Sustainability and Resilience in Design
Sustainability and resilience are about people – the things we do and the ways that we can adapt to safeguard our food supplies, build safer homes that can withstand new stressors, and deed a good Earth to the generations to come. Because, if nothing changes, we will need three planets of resources just to feed the estimated 9.7 billion people on Earth in 2050.
Doing nothing is not sustainable. We can – and we must – do better.
Here’s what sustainability means to us.
The vinyl industry has embarked on a sustainability pathway that takes into account three overlapping elements:
The environmental aspects of sustainability include energy use, water use, land use, and emissions. Vinyl producers adhere to strict EPA standards –and many have gone above and beyond. For example, they’ve made capital investments to strip out most of the vinyl chloride monomer from the resin, reducing exposure for workers downstream who use the resin to create products. Moreover, U.S. and Canadian vinyl resin manufacturers today produce their own chlorine at or near their PVC resin facilities. This self-reliance reduces the industry’s carbon footprint and increases worker safety.
The economic aspects of sustainability include job creation and creating consistent profitable growth. The vinyl industry employs over 350,000 skilled workers, bringing steady employment and dollars to communities across America.
The social aspects of sustainability include health, safety, diversity, and the wellbeing of the population. Many vinyl resin manufacturing plants have had no OSHA-reportable incidents for five or more years. Vinyl products manufacturers volunteer in their communities with programs like Habitat for Humanity, the United Way, and local arts organizations.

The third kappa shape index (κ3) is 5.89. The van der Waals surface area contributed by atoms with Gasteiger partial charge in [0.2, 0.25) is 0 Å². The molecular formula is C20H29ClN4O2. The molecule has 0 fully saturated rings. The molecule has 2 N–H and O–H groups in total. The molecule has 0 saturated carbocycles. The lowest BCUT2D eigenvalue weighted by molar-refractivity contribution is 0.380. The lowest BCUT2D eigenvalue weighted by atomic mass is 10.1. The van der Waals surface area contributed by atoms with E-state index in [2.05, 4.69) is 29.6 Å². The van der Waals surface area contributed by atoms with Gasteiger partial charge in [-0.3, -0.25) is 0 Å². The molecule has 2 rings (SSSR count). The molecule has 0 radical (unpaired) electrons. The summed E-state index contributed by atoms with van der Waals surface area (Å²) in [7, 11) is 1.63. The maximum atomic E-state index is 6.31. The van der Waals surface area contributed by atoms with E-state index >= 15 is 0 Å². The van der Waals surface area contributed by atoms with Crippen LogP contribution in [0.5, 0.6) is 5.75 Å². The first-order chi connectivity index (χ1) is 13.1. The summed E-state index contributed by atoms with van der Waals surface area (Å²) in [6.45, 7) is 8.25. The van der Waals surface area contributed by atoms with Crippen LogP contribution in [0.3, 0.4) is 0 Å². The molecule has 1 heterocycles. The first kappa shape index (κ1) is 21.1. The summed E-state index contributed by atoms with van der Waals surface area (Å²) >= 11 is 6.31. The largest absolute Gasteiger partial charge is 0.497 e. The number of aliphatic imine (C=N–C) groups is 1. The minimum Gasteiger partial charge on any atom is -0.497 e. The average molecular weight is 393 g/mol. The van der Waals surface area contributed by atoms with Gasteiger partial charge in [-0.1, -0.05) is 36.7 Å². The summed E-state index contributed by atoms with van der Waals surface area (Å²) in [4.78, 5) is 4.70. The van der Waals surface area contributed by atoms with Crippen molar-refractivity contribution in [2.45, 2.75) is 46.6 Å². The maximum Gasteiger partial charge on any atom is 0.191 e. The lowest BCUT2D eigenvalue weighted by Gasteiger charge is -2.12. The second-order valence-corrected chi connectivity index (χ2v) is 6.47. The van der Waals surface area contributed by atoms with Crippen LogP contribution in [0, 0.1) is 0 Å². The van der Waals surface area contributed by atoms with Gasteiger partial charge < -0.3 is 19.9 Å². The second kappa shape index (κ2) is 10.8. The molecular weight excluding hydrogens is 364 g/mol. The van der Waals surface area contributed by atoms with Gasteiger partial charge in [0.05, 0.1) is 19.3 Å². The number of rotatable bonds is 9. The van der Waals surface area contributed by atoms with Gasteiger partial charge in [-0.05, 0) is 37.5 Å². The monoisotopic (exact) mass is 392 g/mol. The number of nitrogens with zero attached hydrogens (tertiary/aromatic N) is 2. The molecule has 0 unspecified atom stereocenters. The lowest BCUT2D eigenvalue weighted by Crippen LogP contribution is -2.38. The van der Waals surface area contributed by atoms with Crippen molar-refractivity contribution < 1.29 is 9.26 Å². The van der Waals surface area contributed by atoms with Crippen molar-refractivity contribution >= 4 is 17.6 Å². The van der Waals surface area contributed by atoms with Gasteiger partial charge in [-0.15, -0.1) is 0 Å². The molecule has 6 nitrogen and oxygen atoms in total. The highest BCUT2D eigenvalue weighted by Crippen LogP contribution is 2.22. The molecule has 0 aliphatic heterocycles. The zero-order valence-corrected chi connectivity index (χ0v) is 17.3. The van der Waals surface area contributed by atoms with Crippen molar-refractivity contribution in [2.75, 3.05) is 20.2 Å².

You can read more about the vinyl industry’s sustainability pathway here.
Sustainability matters when making choices about what materials to use in construction and design. So does resilience.
The role of resilience.
Resilience in design refers to the ability of a system to bounce back from stress or adapt to adversity and recover from difficulty. For example, PVC water distribution pipe is inherently flexible. As a result, the pipe remained intact following the 1971 Valencia (California) earthquake – keeping vital water supplies flowing.
In the design world, it is critical that products used in infrastructure and in buildings can withstand probable stressor events. As our climate becomes less predictable and people become more vulnerable to sea-level rises, raging forest fires, Category 5 hurricanes, and other natural disasters, we need materials that can stand up to these threats.
Vinyl scores high on the resilience meter. For example, rigid PVC interlocking seawalls are made of recycled vinyl window scrap that is highly resistant to UV radiation from the sun. Vinyl seawall systems won’t rust, rot, or fracture when exposed to salt water and extreme weather conditions.
Vinyl has aspects of sustainability and resilience.
Sustainability must take into account the resilience of people and the communities in which they reside, and how they are able to respond to changes. Whether shocks are gradual or sudden, expected or not, we need systems and structures that can bounce back and adapt when needed.
SURE House, the 2016 winner of the Department of Energy’s Solar Decathlon, exemplifies how design choices can make a home more sustainable and resilient. Conceived and constructed by students at the Stevens Institute of Technology, SURE House was built with people in mind. The design was created with a goal of making homes more resilient after the devastation caused by Hurricane Sandy. The house features solar panels to minimize the energy footprint and provide a community charging hub when there are interruptions to the electric grid. The home also uses vinyl louvers to control sunlight, and vinyl decking, roofing, and some final flooring to make the home resistant to the elements. And, because it is not on stilts, SURE House maintains the atmosphere of its Jersey Shore neighborhood.